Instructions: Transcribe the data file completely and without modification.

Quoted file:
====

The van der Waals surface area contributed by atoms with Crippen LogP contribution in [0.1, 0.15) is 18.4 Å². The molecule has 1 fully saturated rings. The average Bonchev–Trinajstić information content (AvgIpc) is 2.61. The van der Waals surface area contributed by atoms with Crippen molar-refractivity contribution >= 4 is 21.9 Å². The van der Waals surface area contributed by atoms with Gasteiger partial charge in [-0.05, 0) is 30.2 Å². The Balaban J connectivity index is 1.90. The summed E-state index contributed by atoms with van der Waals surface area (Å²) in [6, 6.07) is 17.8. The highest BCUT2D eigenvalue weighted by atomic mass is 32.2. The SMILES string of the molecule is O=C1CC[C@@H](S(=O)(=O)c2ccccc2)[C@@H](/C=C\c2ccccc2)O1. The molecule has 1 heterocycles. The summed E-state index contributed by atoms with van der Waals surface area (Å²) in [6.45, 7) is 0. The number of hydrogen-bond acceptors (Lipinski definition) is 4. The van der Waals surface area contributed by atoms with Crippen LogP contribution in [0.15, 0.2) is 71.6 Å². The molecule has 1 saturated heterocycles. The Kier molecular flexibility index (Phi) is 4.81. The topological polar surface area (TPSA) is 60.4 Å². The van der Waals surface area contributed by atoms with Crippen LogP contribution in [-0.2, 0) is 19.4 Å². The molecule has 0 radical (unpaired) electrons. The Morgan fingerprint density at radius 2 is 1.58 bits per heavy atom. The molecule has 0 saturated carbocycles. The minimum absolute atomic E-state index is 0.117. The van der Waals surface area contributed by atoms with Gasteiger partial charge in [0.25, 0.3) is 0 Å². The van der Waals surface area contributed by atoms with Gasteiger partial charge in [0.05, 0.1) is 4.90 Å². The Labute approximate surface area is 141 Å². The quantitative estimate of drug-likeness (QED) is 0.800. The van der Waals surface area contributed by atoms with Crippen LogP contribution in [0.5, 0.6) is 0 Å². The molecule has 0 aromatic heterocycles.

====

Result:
The van der Waals surface area contributed by atoms with Crippen LogP contribution in [0.1, 0.15) is 18.4 Å². The molecule has 1 fully saturated rings. The average Bonchev–Trinajstić information content (AvgIpc) is 2.61. The van der Waals surface area contributed by atoms with Crippen molar-refractivity contribution >= 4 is 21.9 Å². The van der Waals surface area contributed by atoms with Gasteiger partial charge in [-0.05, 0) is 30.2 Å². The Balaban J connectivity index is 1.90. The summed E-state index contributed by atoms with van der Waals surface area (Å²) in [6, 6.07) is 17.8. The highest BCUT2D eigenvalue weighted by atomic mass is 32.2. The SMILES string of the molecule is O=C1CC[C@@H](S(=O)(=O)c2ccccc2)[C@@H](/C=C\c2ccccc2)O1. The molecule has 1 heterocycles. The summed E-state index contributed by atoms with van der Waals surface area (Å²) in [6.45, 7) is 0. The number of hydrogen-bond acceptors (Lipinski definition) is 4. The van der Waals surface area contributed by atoms with Crippen LogP contribution in [0.15, 0.2) is 71.6 Å². The molecule has 1 saturated heterocycles. The Kier molecular flexibility index (Phi) is 4.81. The topological polar surface area (TPSA) is 60.4 Å². The van der Waals surface area contributed by atoms with Crippen LogP contribution in [-0.2, 0) is 19.4 Å². The molecule has 0 radical (unpaired) electrons. The Morgan fingerprint density at radius 2 is 1.58 bits per heavy atom. The molecule has 0 saturated carbocycles. The minimum absolute atomic E-state index is 0.117. The van der Waals surface area contributed by atoms with Gasteiger partial charge in [0.25, 0.3) is 0 Å². The van der Waals surface area contributed by atoms with Gasteiger partial charge in [0.05, 0.1) is 4.90 Å². The Labute approximate surface area is 141 Å². The quantitative estimate of drug-likeness (QED) is 0.800. The van der Waals surface area contributed by atoms with Crippen LogP contribution in [0.5, 0.6) is 0 Å². The molecule has 0 aromatic heterocycles.